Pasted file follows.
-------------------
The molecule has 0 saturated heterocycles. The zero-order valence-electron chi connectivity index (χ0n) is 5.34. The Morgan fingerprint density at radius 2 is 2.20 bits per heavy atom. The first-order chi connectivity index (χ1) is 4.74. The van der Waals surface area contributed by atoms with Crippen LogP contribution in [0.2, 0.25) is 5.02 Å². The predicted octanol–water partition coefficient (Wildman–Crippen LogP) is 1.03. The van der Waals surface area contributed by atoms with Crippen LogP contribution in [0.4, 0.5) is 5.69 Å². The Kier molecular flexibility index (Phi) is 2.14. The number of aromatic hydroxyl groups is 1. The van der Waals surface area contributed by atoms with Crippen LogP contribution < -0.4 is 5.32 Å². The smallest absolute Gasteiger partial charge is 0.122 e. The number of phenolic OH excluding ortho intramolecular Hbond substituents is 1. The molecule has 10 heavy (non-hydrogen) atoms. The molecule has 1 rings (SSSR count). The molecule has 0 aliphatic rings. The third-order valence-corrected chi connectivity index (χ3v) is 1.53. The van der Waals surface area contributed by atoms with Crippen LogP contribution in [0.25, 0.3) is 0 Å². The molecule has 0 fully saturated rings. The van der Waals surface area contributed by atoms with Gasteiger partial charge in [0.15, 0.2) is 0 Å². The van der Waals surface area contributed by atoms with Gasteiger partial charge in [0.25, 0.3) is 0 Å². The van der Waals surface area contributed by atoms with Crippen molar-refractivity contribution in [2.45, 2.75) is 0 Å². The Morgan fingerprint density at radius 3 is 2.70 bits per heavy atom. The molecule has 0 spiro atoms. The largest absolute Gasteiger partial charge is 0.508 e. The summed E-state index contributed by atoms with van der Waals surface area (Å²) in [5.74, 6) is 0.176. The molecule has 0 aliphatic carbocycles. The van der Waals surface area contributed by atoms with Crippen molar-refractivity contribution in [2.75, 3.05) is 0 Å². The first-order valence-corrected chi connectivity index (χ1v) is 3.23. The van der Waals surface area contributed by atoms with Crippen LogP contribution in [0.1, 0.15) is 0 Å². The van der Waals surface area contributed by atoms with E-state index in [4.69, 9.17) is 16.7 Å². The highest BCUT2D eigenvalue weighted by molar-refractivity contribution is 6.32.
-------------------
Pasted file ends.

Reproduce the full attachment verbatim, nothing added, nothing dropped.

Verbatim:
The molecule has 0 saturated heterocycles. The zero-order valence-electron chi connectivity index (χ0n) is 5.34. The Morgan fingerprint density at radius 2 is 2.20 bits per heavy atom. The first-order chi connectivity index (χ1) is 4.74. The van der Waals surface area contributed by atoms with Crippen LogP contribution in [0.2, 0.25) is 5.02 Å². The predicted octanol–water partition coefficient (Wildman–Crippen LogP) is 1.03. The van der Waals surface area contributed by atoms with Crippen LogP contribution in [0.4, 0.5) is 5.69 Å². The Kier molecular flexibility index (Phi) is 2.14. The number of aromatic hydroxyl groups is 1. The van der Waals surface area contributed by atoms with Crippen LogP contribution < -0.4 is 5.32 Å². The smallest absolute Gasteiger partial charge is 0.122 e. The number of phenolic OH excluding ortho intramolecular Hbond substituents is 1. The molecule has 10 heavy (non-hydrogen) atoms. The molecule has 1 rings (SSSR count). The molecule has 0 aliphatic rings. The third-order valence-corrected chi connectivity index (χ3v) is 1.53. The van der Waals surface area contributed by atoms with Crippen LogP contribution in [0.25, 0.3) is 0 Å². The molecule has 0 fully saturated rings. The van der Waals surface area contributed by atoms with Gasteiger partial charge in [0.15, 0.2) is 0 Å². The van der Waals surface area contributed by atoms with Gasteiger partial charge in [0.25, 0.3) is 0 Å². The van der Waals surface area contributed by atoms with Crippen molar-refractivity contribution in [2.45, 2.75) is 0 Å². The Morgan fingerprint density at radius 3 is 2.70 bits per heavy atom. The molecule has 0 spiro atoms. The largest absolute Gasteiger partial charge is 0.508 e. The summed E-state index contributed by atoms with van der Waals surface area (Å²) in [5.74, 6) is 0.176. The molecule has 0 aliphatic carbocycles. The van der Waals surface area contributed by atoms with Crippen molar-refractivity contribution in [2.75, 3.05) is 0 Å². The first-order valence-corrected chi connectivity index (χ1v) is 3.23. The van der Waals surface area contributed by atoms with Crippen LogP contribution in [0.1, 0.15) is 0 Å². The van der Waals surface area contributed by atoms with E-state index in [4.69, 9.17) is 16.7 Å². The highest BCUT2D eigenvalue weighted by molar-refractivity contribution is 6.32.